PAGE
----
Wednesday, June 2, 2010

The Man From Beijing, Henning Mankell

I made two New Year's resolutions this year. (1) Read two books a month. (2) Complete each book I begin. Both of these resolutions were made to keep me focused on reading. I went to college for a degree in English Literature. After I graduated, I found myself reading fewer and fewer books. Maybe I was worn out? So far, I have only put one book down with no intention of completing. And, I have completed 21 books this year (3 books shy of the goal of 24 a year). With this being said, I did not complete The Man From Beijing.

I decided to try and read a genre I haven't read in years. Crime fiction. Mystery novels. They are very popular right now. Especially Swedish crime novels. I asked two women I work with for recommendations. They both agreed the author Henning Mankell is a promising read. I picked his newest novel as it is not part of a series of detective novels he has been writing over the years.

The story starts out fairly small. An entire village, tiny village (19 residences), is massacred. Of course the point of the novel... why? who? Sounds like an interesting start. How does an entire village end up dead? How is no one aware the murders are taking place from one house to the next? The only clue is a red ribbon.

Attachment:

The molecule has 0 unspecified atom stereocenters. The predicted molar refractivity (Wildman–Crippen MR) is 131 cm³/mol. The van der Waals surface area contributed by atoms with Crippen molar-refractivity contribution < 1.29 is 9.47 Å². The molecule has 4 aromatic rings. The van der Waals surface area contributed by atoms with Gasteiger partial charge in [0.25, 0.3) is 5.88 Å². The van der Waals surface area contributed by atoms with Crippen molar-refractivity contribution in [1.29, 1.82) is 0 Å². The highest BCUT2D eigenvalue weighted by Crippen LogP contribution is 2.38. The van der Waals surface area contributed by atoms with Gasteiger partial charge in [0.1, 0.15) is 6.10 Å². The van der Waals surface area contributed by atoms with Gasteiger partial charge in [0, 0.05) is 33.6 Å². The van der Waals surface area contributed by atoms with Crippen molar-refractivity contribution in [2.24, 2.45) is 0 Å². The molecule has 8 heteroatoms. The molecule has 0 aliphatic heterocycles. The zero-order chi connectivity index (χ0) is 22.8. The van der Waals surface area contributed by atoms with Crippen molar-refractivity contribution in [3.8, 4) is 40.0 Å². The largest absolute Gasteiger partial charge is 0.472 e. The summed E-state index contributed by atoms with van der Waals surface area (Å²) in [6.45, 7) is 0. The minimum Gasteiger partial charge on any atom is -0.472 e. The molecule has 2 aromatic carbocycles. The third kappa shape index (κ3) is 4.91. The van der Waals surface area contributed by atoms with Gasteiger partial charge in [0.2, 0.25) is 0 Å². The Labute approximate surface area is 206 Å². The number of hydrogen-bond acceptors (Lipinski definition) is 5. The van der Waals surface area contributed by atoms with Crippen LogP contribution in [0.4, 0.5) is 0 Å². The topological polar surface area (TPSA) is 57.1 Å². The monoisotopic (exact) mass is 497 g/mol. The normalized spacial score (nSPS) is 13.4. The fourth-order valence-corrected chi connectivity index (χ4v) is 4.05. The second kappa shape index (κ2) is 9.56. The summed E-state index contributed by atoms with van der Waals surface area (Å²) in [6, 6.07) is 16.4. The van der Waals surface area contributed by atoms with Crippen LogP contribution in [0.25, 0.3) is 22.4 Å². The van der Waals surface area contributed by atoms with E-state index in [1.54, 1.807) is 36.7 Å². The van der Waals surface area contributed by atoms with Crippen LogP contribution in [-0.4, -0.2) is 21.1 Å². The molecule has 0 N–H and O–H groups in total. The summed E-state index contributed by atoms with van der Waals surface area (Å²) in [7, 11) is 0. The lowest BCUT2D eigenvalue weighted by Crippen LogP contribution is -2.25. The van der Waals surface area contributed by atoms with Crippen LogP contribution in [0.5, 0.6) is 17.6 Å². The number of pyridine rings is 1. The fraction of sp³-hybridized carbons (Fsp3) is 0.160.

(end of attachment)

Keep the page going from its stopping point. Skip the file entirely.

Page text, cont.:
The novel quickly becomes larger than an incident. The novel travels back to 1863. The story moves from Sweden to China to Arizona to Africa, etc. This is the definition of an international crime novel. I am not a fan of large novels. I have said this before and will probably repeat myself many more times. I like small scenes, single narrators... postmodern fiction.

I can't fault the novel for being exactly what it sets out to be. In fact, it does everything very well. The suspense, the characters, the flow of past and present, the travel from one continent to another. Even Mankell's writing (or, the translation) are pretty respectable. Just not my cup of tea.


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